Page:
Posts Tagged ‘Forest Preserve’

Wednesday, July 29, 2015

Martens Reverses Old Mountain Road Decision

In one of his last acts as the state’s environmental conservation commissioner, Joe Martens overturned a predecessor’s finding that part of the Jackrabbit Ski Trail was still a town road and therefore could be open to snowmobiles, ATVs, and other vehicles.

Martens, who left his post last week, wrote in a July 22 decision that the road had long been abandoned and so the state had the power to close it to vehicular use. The road in question — known as the Old Mountain Road — cuts through the Sentinel Range Wilderness between Keene and North Elba.

» Continue Reading.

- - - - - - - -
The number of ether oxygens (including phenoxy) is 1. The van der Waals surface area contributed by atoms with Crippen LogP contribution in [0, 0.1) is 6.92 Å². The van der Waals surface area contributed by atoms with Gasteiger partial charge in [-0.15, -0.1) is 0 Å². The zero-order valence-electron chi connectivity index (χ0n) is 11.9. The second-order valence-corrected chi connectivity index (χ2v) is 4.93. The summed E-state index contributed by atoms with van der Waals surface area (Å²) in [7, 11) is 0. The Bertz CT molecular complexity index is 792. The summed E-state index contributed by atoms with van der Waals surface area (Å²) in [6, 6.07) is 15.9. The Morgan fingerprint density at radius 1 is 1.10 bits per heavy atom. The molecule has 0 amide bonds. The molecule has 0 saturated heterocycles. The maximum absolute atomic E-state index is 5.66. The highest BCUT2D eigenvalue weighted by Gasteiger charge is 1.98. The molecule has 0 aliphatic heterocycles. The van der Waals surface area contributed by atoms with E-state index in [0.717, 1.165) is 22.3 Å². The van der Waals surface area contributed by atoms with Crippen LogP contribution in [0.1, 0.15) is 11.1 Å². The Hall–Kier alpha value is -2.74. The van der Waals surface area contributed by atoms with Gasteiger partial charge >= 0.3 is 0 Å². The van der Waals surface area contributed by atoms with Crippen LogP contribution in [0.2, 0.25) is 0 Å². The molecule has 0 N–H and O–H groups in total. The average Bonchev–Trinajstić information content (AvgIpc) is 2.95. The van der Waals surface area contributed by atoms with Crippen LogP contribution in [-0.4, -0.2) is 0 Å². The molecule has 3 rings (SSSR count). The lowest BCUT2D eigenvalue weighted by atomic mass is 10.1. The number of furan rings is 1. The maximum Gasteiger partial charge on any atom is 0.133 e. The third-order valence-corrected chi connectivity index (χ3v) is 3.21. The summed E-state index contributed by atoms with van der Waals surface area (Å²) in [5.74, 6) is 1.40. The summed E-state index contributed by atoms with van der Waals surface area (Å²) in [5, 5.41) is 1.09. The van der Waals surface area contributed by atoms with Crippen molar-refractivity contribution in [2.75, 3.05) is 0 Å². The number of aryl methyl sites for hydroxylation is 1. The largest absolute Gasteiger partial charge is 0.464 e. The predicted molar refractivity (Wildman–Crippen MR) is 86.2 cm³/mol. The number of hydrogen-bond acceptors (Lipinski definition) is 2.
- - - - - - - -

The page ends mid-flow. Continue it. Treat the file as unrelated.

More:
Monday, July 20, 2015

Black River War Lessons For Preservationists Today

DSCN5968In 1892 the New York State Legislature created the Adirondack Park and in 1894 placed “Forever Wild” forest protection into the State Constitution. Thus began a process of wilderness protection for what today covers thousands of lakes and millions of acres of forests.

During the following sixty years however, there were scores of determined efforts by developers, local governments, and subsequent legislatures to weaken that protection to promote mining, logging, hydroelectric power, roads, commercial recreation and off-road access by jeeps, snowmobiles, floatplanes and motorboats. To repel these threats, America’s first modern grassroots wilderness protection campaigns began. » Continue Reading.


Wednesday, June 24, 2015

‘Adirondack Explorer’ Launches Climate-Change Series

July 2015 coverHere’s a word you may not have heard of: phenology. Webster’s New World College Dictionary defines it as “the study of natural phenomena that recur periodically, as migration or blossoming, and of their relation to climate and changes in season.”